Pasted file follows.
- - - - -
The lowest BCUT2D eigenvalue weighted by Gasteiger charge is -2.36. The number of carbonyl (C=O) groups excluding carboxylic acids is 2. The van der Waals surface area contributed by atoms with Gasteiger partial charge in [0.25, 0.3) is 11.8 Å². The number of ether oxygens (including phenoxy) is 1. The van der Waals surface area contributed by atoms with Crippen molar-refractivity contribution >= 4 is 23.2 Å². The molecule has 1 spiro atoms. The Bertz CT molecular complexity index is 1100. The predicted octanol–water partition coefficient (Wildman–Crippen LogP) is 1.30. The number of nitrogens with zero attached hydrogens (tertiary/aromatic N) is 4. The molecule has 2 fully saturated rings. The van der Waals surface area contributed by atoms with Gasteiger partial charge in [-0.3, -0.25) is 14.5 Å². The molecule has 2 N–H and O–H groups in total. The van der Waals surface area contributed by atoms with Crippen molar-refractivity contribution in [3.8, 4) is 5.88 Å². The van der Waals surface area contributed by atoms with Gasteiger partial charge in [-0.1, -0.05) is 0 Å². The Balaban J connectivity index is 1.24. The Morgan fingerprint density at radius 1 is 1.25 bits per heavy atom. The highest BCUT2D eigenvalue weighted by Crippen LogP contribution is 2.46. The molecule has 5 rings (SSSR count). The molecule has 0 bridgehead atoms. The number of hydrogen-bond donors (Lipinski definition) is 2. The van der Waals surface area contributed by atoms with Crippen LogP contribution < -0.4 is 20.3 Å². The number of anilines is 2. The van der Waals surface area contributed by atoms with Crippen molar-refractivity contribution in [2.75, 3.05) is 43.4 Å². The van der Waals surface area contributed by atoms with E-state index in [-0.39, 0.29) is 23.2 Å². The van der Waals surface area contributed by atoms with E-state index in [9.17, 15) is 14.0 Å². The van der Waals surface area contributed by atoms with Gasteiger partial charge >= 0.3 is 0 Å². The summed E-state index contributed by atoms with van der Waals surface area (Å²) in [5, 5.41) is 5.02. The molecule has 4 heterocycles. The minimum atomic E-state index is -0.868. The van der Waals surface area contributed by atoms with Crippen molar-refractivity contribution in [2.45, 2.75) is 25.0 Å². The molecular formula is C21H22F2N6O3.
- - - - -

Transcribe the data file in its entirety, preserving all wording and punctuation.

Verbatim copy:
The lowest BCUT2D eigenvalue weighted by Gasteiger charge is -2.36. The number of carbonyl (C=O) groups excluding carboxylic acids is 2. The van der Waals surface area contributed by atoms with Gasteiger partial charge in [0.25, 0.3) is 11.8 Å². The number of ether oxygens (including phenoxy) is 1. The van der Waals surface area contributed by atoms with Crippen molar-refractivity contribution >= 4 is 23.2 Å². The molecule has 1 spiro atoms. The Bertz CT molecular complexity index is 1100. The predicted octanol–water partition coefficient (Wildman–Crippen LogP) is 1.30. The number of nitrogens with zero attached hydrogens (tertiary/aromatic N) is 4. The molecule has 2 fully saturated rings. The van der Waals surface area contributed by atoms with Gasteiger partial charge in [-0.3, -0.25) is 14.5 Å². The molecule has 2 N–H and O–H groups in total. The van der Waals surface area contributed by atoms with Crippen molar-refractivity contribution in [3.8, 4) is 5.88 Å². The van der Waals surface area contributed by atoms with Gasteiger partial charge in [-0.1, -0.05) is 0 Å². The Balaban J connectivity index is 1.24. The Morgan fingerprint density at radius 1 is 1.25 bits per heavy atom. The highest BCUT2D eigenvalue weighted by Crippen LogP contribution is 2.46. The molecule has 5 rings (SSSR count). The molecule has 0 bridgehead atoms. The number of hydrogen-bond donors (Lipinski definition) is 2. The van der Waals surface area contributed by atoms with Crippen LogP contribution < -0.4 is 20.3 Å². The number of anilines is 2. The van der Waals surface area contributed by atoms with Crippen molar-refractivity contribution in [2.75, 3.05) is 43.4 Å². The van der Waals surface area contributed by atoms with E-state index in [-0.39, 0.29) is 23.2 Å². The van der Waals surface area contributed by atoms with E-state index in [9.17, 15) is 14.0 Å². The van der Waals surface area contributed by atoms with Gasteiger partial charge >= 0.3 is 0 Å². The summed E-state index contributed by atoms with van der Waals surface area (Å²) in [5, 5.41) is 5.02. The molecule has 4 heterocycles. The minimum atomic E-state index is -0.868. The van der Waals surface area contributed by atoms with Crippen molar-refractivity contribution in [2.45, 2.75) is 25.0 Å². The molecular formula is C21H22F2N6O3.